The catch? According to an acquaintance of mine who got the degree, the students were not allowed to change majors within Tsinghua. They would be required to stay in that lucrative job for at least five years after graduation, and, due to the classified nature of their work, they would face strict travel rules even to just visit their families.
It was an easy call: My family wasn’t going to lose their only child to a faraway facility to make something that could blow up the world. Instead, I was accepted to a less prestigious program elsewhere in China. After that, I was fortunate to be able to come to America, the land I now call home, to pursue my doctorate and passion in economics—that’s the “lightning” that did strike me—and I continue to write the words you’re reading today.
When Hard Work Is Hardly Rewarded
From today’s vantage point, the 2000s was arguably the most optimistic and exciting era for many in China. The economy was growing over 10% a year throughout the decade, and the optimism was intimately felt by young people like me. The college entrance exam, though tough, was a surmountable barrier to higher education, which, in turn, was a powerful equalizer. Everyone had a shot to forever change their lives if they worked hard.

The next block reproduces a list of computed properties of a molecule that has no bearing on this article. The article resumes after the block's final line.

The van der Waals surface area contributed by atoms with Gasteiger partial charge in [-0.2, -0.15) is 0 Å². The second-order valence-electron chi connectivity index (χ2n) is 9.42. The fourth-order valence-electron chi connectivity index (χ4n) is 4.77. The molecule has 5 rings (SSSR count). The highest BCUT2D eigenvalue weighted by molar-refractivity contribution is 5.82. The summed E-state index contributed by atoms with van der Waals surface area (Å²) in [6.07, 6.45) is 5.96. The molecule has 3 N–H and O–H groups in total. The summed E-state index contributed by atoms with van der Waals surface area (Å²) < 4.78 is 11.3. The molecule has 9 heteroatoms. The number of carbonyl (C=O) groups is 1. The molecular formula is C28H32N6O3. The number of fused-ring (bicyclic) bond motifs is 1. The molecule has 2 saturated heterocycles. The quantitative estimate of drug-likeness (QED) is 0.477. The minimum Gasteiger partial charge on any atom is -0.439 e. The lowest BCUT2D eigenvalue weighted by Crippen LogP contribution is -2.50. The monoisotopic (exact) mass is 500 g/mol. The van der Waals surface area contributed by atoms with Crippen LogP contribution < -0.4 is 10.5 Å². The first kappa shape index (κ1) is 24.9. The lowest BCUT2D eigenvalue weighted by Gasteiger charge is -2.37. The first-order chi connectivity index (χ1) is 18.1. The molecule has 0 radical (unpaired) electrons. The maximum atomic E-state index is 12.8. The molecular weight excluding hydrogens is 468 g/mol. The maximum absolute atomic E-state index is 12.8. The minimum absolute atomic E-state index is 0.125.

In a way, the 2000s were an island of hope in China amid significantly dimmer times. China’s youth in the late 1970s were not that lucky, and, sadly, China’s youth today aren’t either. When the college entrance exam resumed in 1977, after a decade of the Cultural Revolution in which education was despised, 5.7 million students competed to get into one of the 400 schools with openings. Their odds of success were about 5%.
Today, there are thousands of colleges in China thanks to the massive educational expansion. This year, 13 million students took the entrance exam: Almost all were admitted, and almost all will graduate with a college degree a few years from now. This may sound like other countries that have also expanded education, but China’s case is problematic: For decades, the government has demonstrated a partiality to fewer than 200 colleges across China. These schools are considered “first class” in the country, a status that comes with outsized favoritism from all levels of government.